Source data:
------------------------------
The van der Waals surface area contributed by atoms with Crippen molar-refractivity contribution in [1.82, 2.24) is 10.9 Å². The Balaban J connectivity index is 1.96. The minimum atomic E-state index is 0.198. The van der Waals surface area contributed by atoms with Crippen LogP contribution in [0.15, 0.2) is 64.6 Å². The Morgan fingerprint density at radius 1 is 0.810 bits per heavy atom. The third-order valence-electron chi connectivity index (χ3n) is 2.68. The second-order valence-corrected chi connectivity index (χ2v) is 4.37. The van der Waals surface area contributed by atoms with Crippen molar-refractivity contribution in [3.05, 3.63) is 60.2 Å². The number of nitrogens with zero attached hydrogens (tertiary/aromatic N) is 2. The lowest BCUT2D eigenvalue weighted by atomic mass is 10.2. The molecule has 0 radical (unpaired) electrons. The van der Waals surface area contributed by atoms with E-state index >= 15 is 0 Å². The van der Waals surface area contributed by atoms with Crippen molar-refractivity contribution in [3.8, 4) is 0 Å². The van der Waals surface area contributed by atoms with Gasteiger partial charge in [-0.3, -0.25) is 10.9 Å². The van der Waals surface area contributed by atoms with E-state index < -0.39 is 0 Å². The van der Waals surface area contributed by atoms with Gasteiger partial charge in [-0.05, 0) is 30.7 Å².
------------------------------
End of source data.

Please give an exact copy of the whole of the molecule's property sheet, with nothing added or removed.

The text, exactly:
The van der Waals surface area contributed by atoms with Crippen molar-refractivity contribution in [1.82, 2.24) is 10.9 Å². The Balaban J connectivity index is 1.96. The minimum atomic E-state index is 0.198. The van der Waals surface area contributed by atoms with Crippen LogP contribution in [0.15, 0.2) is 64.6 Å². The Morgan fingerprint density at radius 1 is 0.810 bits per heavy atom. The third-order valence-electron chi connectivity index (χ3n) is 2.68. The second-order valence-corrected chi connectivity index (χ2v) is 4.37. The van der Waals surface area contributed by atoms with Crippen molar-refractivity contribution in [3.05, 3.63) is 60.2 Å². The number of nitrogens with zero attached hydrogens (tertiary/aromatic N) is 2. The lowest BCUT2D eigenvalue weighted by atomic mass is 10.2. The molecule has 0 radical (unpaired) electrons. The van der Waals surface area contributed by atoms with E-state index >= 15 is 0 Å². The van der Waals surface area contributed by atoms with Crippen molar-refractivity contribution in [3.8, 4) is 0 Å². The van der Waals surface area contributed by atoms with Gasteiger partial charge in [-0.3, -0.25) is 10.9 Å². The van der Waals surface area contributed by atoms with E-state index < -0.39 is 0 Å². The van der Waals surface area contributed by atoms with Gasteiger partial charge in [-0.05, 0) is 30.7 Å².